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The ninth film from Pixar Studios, now a part of Disney, and the second by Andrew Stanton, the writer/director of Finding Nemo, one wonders if Wall•E will continue Pixar‘s string of critically acclaimed box office hits especially considering that a large portion of the movie contains no dialogue,
After watching Wall•E, the Moose can only say that Pixar has done it again. Wall•E is not only good, it’s sublime and makes you wish that they could make live-action movies as touching and enthralling as this. That the movie works with the bare minimum of spoken dialogue makes the feat all the more amazing.
The movie revolves around the central character of WALL•E, a robot that’s a cross between a trash compactor and the robot from the Short Circuit movies. For the last 700 years, Wall•E has been hard at work crushing all the garbage left on an uninhabitable Earth into little compact cubes and stacking them on top of each other to make giant, makeshift skyscrapers. At night, Wall•E returns to his home, a giant storage area filled with various “treasures” that Wall•E has collected over the years. He passes the time watching the movie musical Hello, Dolly! where he learns about romance.
Wall•E, and his unusual “pet”, are the last inhabitants on Earth. That is, until a sleek spaceship drops a beautiful, feminine probe named EVE that Wall•E falls head over wheels for. Wall•E’s courtship of EVE eventually lands him on a giant spaceship version of the ultimate cruise ship where humanity now resides. It’s on this ship, about halfway through the movie, that spoken dialogue is first heard. What happens next? You’ll have to watch the movie to find out.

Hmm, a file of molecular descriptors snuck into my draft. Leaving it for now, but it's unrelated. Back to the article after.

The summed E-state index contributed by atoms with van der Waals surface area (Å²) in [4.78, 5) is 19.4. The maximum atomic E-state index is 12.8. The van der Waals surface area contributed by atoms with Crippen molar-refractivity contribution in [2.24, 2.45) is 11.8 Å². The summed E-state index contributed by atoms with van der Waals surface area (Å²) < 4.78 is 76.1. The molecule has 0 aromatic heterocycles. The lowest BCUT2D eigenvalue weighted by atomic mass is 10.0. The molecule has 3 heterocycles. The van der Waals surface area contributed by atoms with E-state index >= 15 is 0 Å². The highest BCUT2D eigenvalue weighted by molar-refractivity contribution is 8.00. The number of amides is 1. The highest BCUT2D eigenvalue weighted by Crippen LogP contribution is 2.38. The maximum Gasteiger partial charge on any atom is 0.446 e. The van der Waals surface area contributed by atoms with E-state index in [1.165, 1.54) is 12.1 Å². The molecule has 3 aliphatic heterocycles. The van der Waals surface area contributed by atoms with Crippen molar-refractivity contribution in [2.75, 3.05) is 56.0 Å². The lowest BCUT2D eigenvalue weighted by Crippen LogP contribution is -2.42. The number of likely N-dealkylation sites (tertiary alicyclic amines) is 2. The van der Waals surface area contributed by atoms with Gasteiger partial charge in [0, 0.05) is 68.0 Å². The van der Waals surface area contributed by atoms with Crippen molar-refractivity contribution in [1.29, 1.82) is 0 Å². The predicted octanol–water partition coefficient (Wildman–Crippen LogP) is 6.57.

While some people will watch Wall•E and think of its environmental message, this is not a message movie. Sure, the humans have used up all of Earth’s resources and then tossed it aside like an empty soda can, but that’s not the point of the movie. So, then, what is the point?
The point of Wall•E is something that it achieves that most live action films do not, without the use of spoken dialogue or great actors; getting the audience to care about the characters. Yes, this robot can feel, and so will you when you see this movie. People use to call movies moving pictures. What they were talking about, of course, was the motion that film captured. With Wall•E, it’s the emotion that has been captured – yours.
Wall•E opens with the hilarious short film Presto about the power struggle between a magician and his rabbit.Buy the Moose a cup of coffee.